In some regions, there are still pig farmers who collect food waste for their pigs. This might still be an option for your food waste. However, be aware that because we use pigs for meat, in many areas, regulations have changed so that this food must now be cooked before feeding it to the pigs. Also be aware that if you are collecting food waste as pig feed, you are likely going to have to limit your collection to just food, as opposed to other organic materials.
Worms are the new pigs. There are a number of programs that collect food waste to use it as worm food, a process called vermicomposting. Worm castings (worm poop for those of you who still get a chuckle out of that term) are one of nature’s great fertilizers and soil conditioners. That makes vermicomposting a popular option, especially for those who will be using the castings as a soil conditioner in campus gardens and landscapes. One advantage of using food waste for worm food as opposed to pig food is that because we don’t use worms directly as meat, unless we are reenacting a Judy Blume book, food waste does not need to be cooked before serving it to the worms. For optimum throughput, you may need to shred the food waste because, well worms are small. From that standpoint, vermicomposting might be a good match for programs that are using food pulpers to process their food waste.
Although worms may be able to process some other organic feedstocks, choosing vermicomposting as an option is likely to limit the inclusion of other organics like cardboard and compostable foodserviceware.
Microbial garbage disposal
With an increase in discussion about food waste “diversion” regulations (those that focus on waste generators keeping food waste out of the trash, but that don’t focus on what the alternative is), there has been a corresponding increase in a category of machines that I would collectively refer to as microbial garbage disposals. Decades ago, mechanical garbage disposals revolutionized the waste industry. You no longer needed a pig farmer to come around and collect the garbage. You could grind that garbage in your sink and send it to the sewer. It wasn’t until later in life when I began to understand the history of the garbage industry that I fully appreciated why my grandparents used to refer to the garbage disposal as the “electric pig.” The problem that we realized after we collectively switched to the electric pig is that there is no “away.” Sending the food waste down the sewer didn’t make it go away, it just transferred the costs and issues from those of the pig farmer and landfill to those of the sewage treatment plant.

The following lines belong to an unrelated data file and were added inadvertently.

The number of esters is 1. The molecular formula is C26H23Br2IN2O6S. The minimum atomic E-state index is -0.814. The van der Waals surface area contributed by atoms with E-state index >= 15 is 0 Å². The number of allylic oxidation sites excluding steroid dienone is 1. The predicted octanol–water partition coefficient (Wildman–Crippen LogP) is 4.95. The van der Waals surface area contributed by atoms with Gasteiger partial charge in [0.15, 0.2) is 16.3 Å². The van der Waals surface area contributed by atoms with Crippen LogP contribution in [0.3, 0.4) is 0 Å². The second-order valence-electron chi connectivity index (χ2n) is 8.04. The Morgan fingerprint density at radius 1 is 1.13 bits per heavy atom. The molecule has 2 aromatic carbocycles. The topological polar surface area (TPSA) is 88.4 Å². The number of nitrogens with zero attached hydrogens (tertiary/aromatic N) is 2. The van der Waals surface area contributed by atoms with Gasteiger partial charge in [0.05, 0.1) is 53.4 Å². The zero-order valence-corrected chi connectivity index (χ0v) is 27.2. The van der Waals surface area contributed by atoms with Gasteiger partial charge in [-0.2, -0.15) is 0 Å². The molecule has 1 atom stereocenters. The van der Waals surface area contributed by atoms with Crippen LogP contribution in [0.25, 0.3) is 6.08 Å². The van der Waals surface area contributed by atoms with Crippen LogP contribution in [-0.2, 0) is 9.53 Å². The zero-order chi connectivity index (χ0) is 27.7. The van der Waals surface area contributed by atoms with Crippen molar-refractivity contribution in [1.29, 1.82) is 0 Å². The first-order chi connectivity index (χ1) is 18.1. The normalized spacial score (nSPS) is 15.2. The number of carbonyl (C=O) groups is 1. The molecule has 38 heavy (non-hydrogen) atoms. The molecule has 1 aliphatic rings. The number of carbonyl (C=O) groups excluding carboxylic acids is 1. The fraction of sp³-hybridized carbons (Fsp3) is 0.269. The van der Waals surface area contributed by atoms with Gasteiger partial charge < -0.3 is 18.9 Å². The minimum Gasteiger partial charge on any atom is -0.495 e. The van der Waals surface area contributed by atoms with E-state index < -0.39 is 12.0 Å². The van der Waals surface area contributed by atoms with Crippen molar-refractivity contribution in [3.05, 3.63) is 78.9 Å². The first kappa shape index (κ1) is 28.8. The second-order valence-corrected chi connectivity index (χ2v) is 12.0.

The new version of the electric pig is the microbial pig. There is a generation of technology that is coming over from urban markets in Asia that essentially uses microbes to transform the solid food waste into a liquid waste that is sent down the sewer. Put your food waste in the machine and presto, your food waste goes away. If this sounds familiar, you may share some of my apprehension. Although I by no means consider myself an expert on wastewater issues, I have already heard grumblings from colleagues in the wastewater industry about BOD and pH issues related to these machines that give me cause for concern. And though I have talked to manufacturers of the machines that there are fixes for those issues, those fixes seem to add additional cost. While these technologies may ultimately prove to be a valuable solution in the highly urbanized areas (urban areas similar to those from whence they came) – areas that have logistical issues with other collection options – I would proceed with caution and skepticism in areas that have other composting and AD options. I think the costs of the units are high, the capacities are low enough that you are not going to be using them for anything but pure food waste, and if you are just flushing the resulting liquid down the drain, you really don’t have any sort of value-added product to show at the end of the process for all those expenses.
For all of you out there that have kinfolk that are “a little different,” the same is true of the composting family. Some of those differences are positive, and some may be less so. As some of you might say about members of your own family, “it’s best to know what you are getting into before you get too involved.” Do you have experience collecting food waste for one of these “kinfolk of compost” end markets? If so, as always, feedback is always encouraged.